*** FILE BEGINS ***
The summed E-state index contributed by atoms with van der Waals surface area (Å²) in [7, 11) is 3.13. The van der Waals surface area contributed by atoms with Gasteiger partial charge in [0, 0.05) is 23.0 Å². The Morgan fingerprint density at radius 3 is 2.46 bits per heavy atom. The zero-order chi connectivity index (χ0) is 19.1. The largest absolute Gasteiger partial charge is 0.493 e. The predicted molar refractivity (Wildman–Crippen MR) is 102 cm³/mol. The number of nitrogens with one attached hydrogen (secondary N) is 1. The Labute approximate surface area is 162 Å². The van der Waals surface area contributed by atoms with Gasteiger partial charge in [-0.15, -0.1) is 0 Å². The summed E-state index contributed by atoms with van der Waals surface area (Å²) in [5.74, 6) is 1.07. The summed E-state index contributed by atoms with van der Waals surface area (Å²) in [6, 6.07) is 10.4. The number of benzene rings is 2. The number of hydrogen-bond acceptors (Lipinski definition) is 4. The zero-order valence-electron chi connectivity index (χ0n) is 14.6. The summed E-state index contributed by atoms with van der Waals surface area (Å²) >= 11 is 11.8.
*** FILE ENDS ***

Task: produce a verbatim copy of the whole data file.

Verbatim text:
The summed E-state index contributed by atoms with van der Waals surface area (Å²) in [7, 11) is 3.13. The van der Waals surface area contributed by atoms with Gasteiger partial charge in [0, 0.05) is 23.0 Å². The Morgan fingerprint density at radius 3 is 2.46 bits per heavy atom. The zero-order chi connectivity index (χ0) is 19.1. The largest absolute Gasteiger partial charge is 0.493 e. The predicted molar refractivity (Wildman–Crippen MR) is 102 cm³/mol. The number of nitrogens with one attached hydrogen (secondary N) is 1. The Labute approximate surface area is 162 Å². The van der Waals surface area contributed by atoms with Gasteiger partial charge in [-0.15, -0.1) is 0 Å². The summed E-state index contributed by atoms with van der Waals surface area (Å²) in [5.74, 6) is 1.07. The summed E-state index contributed by atoms with van der Waals surface area (Å²) in [6, 6.07) is 10.4. The number of benzene rings is 2. The number of hydrogen-bond acceptors (Lipinski definition) is 4. The zero-order valence-electron chi connectivity index (χ0n) is 14.6. The summed E-state index contributed by atoms with van der Waals surface area (Å²) >= 11 is 11.8.